Following on from my previous question, **can we prove that the standard allows us to pass an empty range to a standard algorithm?**

Paragraph 24.1/7 defines an "empty range" as the range `[i,i)`

(where `i`

is valid), and `i`

would appear to be "reachable" from itself, but I'm not sure that this qualifies as a proof.

In particular, we run into trouble when looking at the sorting functions. For example, `std::sort`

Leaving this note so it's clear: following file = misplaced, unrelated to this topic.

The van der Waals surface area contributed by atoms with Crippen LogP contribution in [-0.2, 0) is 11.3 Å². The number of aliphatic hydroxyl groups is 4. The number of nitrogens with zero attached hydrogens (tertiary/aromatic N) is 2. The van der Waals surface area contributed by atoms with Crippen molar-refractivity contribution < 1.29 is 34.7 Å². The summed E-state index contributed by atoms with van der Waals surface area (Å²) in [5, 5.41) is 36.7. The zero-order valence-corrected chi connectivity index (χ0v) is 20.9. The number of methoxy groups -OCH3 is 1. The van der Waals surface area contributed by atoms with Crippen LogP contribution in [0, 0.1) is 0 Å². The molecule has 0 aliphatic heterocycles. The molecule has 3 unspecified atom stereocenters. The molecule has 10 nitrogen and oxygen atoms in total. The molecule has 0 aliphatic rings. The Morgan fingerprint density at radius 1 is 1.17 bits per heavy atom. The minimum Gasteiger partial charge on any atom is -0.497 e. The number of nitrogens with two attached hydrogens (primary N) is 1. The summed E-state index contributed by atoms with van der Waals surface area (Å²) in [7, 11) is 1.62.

:

Complexity:

`O(N log(N))`

(where`N`

==`last`

-`first`

) comparisons

Since `log(0)`

is generally considered to be undefined, and I don't know what `0*undefined`

is, could there be a problem here?

^{(Yes, ok, I'm being a bit pedantic. Of course no self-respecting stdlib implementation would cause a practical problem with an empty range passed to std::sort. But I'm wondering whether there's a potential hole in the standard wording here.)}

`language-lawyer`

tag wiki: «Typical questions concern gaps between "what will usually work in practice" and "what the spec actually guarantees".» – PreferenceBean Sep 21 '11 at 19:32